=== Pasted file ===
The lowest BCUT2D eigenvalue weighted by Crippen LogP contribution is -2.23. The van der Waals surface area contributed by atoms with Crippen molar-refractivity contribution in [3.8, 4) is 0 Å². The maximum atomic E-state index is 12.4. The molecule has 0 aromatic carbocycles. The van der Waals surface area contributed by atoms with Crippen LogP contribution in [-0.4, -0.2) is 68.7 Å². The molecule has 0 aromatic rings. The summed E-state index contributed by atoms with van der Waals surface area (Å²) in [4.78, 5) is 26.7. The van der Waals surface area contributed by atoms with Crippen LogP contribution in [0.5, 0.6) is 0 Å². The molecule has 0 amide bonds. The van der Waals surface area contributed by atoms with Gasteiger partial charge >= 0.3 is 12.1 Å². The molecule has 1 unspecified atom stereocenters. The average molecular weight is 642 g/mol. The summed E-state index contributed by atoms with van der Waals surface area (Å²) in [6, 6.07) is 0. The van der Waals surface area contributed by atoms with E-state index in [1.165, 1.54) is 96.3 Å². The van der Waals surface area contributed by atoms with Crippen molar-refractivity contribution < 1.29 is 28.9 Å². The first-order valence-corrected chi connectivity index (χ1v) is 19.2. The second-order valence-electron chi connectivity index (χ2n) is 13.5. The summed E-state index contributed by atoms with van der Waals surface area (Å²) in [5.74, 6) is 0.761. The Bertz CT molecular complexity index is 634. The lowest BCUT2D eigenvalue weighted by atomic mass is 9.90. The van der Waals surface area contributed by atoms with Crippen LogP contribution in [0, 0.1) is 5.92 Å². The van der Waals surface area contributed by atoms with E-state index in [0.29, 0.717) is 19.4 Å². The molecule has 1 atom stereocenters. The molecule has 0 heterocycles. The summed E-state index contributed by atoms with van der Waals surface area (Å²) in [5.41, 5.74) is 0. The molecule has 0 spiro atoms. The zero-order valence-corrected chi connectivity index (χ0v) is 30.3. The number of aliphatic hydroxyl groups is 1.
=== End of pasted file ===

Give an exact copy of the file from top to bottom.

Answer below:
The lowest BCUT2D eigenvalue weighted by Crippen LogP contribution is -2.23. The van der Waals surface area contributed by atoms with Crippen molar-refractivity contribution in [3.8, 4) is 0 Å². The maximum atomic E-state index is 12.4. The molecule has 0 aromatic carbocycles. The van der Waals surface area contributed by atoms with Crippen LogP contribution in [-0.4, -0.2) is 68.7 Å². The molecule has 0 aromatic rings. The summed E-state index contributed by atoms with van der Waals surface area (Å²) in [4.78, 5) is 26.7. The van der Waals surface area contributed by atoms with Crippen LogP contribution in [0.5, 0.6) is 0 Å². The molecule has 0 amide bonds. The van der Waals surface area contributed by atoms with Gasteiger partial charge >= 0.3 is 12.1 Å². The molecule has 1 unspecified atom stereocenters. The average molecular weight is 642 g/mol. The summed E-state index contributed by atoms with van der Waals surface area (Å²) in [6, 6.07) is 0. The van der Waals surface area contributed by atoms with E-state index in [1.165, 1.54) is 96.3 Å². The van der Waals surface area contributed by atoms with Crippen molar-refractivity contribution < 1.29 is 28.9 Å². The first-order valence-corrected chi connectivity index (χ1v) is 19.2. The second-order valence-electron chi connectivity index (χ2n) is 13.5. The summed E-state index contributed by atoms with van der Waals surface area (Å²) in [5.74, 6) is 0.761. The Bertz CT molecular complexity index is 634. The lowest BCUT2D eigenvalue weighted by atomic mass is 9.90. The van der Waals surface area contributed by atoms with Crippen LogP contribution in [0, 0.1) is 5.92 Å². The van der Waals surface area contributed by atoms with E-state index in [0.29, 0.717) is 19.4 Å². The molecule has 1 atom stereocenters. The molecule has 0 heterocycles. The summed E-state index contributed by atoms with van der Waals surface area (Å²) in [5.41, 5.74) is 0. The molecule has 0 spiro atoms. The zero-order valence-corrected chi connectivity index (χ0v) is 30.3. The number of aliphatic hydroxyl groups is 1.